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CDB_File - Perl extension for access to cdb databases


    use CDB_File;
    $c = tie(%h, 'CDB_File', 'file.cdb') or die "tie failed: $!\n";

    # If accessing a utf8 stored CDB_File
    $c = tie(%h, 'CDB_File', 'file.cdb', utf8 => 1) or die "tie failed: $!\n";

    $fh = $c->handle;
    sysseek $fh, $c->datapos, 0 or die ...;
    sysread $fh, $x, $c->datalen;
    undef $c;
    untie %h;

    $t = CDB_File->new('t.cdb', "t.$$") or die ...;
    $t->insert('key', 'value');

    CDB_File::create %t, $file, "$file.$$";


    use CDB_File 'create';
    create %t, $file, "$file.$$";

    # If you want to store the data in utf8 mode.
    create %t, $file, "$file.$$", utf8 => 1;

CDB_File is a module which provides a Perl interface to Dan Bernstein's cdb package:

    cdb is a fast, reliable, lightweight package for creating and
    reading constant databases.

Reading from a cdb

After the tie shown above, accesses to %h will refer to the cdb file file.cdb, as described in "tie" in perlfunc.

Low level access to the database is provided by the three methods handle, datapos, and datalen. To use them, you must remember the CDB_File object returned by the tie call: $c in the example above. The datapos and datalen methods return the file offset position and length respectively of the most recently visited key (for example, via exists).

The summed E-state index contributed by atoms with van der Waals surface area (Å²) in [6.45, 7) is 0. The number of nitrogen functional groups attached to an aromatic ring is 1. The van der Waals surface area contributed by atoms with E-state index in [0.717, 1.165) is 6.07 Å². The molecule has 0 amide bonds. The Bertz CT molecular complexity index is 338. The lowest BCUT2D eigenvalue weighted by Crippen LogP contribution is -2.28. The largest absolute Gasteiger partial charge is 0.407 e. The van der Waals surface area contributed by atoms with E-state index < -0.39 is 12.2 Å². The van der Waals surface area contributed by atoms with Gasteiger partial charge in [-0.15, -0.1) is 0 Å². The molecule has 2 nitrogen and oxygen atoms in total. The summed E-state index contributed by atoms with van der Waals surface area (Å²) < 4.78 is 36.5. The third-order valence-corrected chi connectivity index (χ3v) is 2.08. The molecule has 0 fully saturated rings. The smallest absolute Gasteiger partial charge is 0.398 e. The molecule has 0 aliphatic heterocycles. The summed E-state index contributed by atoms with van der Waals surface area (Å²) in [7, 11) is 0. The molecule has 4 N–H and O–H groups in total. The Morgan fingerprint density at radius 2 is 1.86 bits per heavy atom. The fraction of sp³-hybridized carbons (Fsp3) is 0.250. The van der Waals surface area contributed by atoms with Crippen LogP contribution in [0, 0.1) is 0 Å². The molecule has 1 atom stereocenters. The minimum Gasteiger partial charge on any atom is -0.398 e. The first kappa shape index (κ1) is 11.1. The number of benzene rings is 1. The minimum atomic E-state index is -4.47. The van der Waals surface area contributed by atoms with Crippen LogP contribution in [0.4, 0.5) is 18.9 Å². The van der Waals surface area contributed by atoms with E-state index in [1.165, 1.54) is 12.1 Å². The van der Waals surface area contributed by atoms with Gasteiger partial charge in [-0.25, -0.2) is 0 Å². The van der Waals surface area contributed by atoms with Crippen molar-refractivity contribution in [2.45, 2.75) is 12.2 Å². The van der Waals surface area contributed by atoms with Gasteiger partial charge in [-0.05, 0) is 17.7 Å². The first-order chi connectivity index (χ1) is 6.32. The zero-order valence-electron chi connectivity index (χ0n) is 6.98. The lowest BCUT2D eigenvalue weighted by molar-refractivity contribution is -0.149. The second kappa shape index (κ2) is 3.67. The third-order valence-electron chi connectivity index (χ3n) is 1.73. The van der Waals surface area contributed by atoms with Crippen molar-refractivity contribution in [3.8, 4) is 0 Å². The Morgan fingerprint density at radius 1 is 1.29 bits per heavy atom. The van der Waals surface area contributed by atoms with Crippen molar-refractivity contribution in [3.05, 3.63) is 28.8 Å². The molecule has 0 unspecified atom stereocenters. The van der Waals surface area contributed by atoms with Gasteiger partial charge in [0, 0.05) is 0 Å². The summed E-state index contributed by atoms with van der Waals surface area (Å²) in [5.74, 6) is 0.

Beware that if you create an extra reference to the CDB_File object (like $c in the example above) you must destroy it (with undef) before calling untie on the hash. This ensures that the object's DESTROY method is called. Note that perl -w will check this for you; see perltie for further details.

Creating a cdb

A cdb file is created in three steps. First call new CDB_File ($final, $tmp), where $final is the name of the database to be created, and $tmp is the name of a temporary file which can be atomically renamed to $final. Secondly, call the insert method once for each (key, value) pair. Finally, call the finish method to complete the creation and renaming of the cdb file.